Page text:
New Haven, Vt. The black salamander with yellow spots sat on the roadside in the dark, ready to make a go of it.
But it was not on its own. It got help from an escort — one of 45 people who volunteered on a recent night to carry salamanders, frogs and newts across the road during their annual migration to mate.
On rainy nights in early spring, roads between forests and vernal pools are hopping and crawling with activity. On some nights, hundreds of amphibians cross small stretches of asphalt to mate. But many don’t make it.
From rural Vermont to urban centers like Philadelphia, human escorts, called bucket brigades in some places, help amphibians make it to their mating areas without getting squashed by cars. It’s part education, part conservation and part science.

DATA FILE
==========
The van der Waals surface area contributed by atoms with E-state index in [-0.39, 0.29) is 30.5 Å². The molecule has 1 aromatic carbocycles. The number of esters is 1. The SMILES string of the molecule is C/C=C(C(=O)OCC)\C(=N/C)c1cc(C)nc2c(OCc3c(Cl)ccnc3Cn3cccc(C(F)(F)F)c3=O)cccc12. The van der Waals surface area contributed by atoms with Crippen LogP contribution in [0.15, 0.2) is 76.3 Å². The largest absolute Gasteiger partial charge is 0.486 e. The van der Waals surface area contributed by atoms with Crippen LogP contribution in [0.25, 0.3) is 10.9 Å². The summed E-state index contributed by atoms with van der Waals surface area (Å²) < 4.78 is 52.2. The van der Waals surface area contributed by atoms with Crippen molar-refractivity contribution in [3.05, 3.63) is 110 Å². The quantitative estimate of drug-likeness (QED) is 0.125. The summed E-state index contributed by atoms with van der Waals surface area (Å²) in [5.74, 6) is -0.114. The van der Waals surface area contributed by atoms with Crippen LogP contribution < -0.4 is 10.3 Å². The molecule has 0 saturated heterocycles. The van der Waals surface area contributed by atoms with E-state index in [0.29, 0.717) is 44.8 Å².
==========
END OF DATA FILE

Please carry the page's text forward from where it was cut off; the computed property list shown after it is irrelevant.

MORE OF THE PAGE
On a recent night, University of Vermont student Kaitlin Friedman walked with other volunteers along the asphalt with flashlights and clipboards, moving wood frogs, peepers, blue-spotted, red-backed and four-toed salamanders across the road, while jotting down how many they saw. They also kept count of vehicles, and the amphibians that didn’t make it, trying to identify the flattened carcasses.
“It’s pretty much the one time of year where you get to see a lot of salamanders in abundance and it’s just really cool,” said Friedman, 20, of Long Island, N.Y.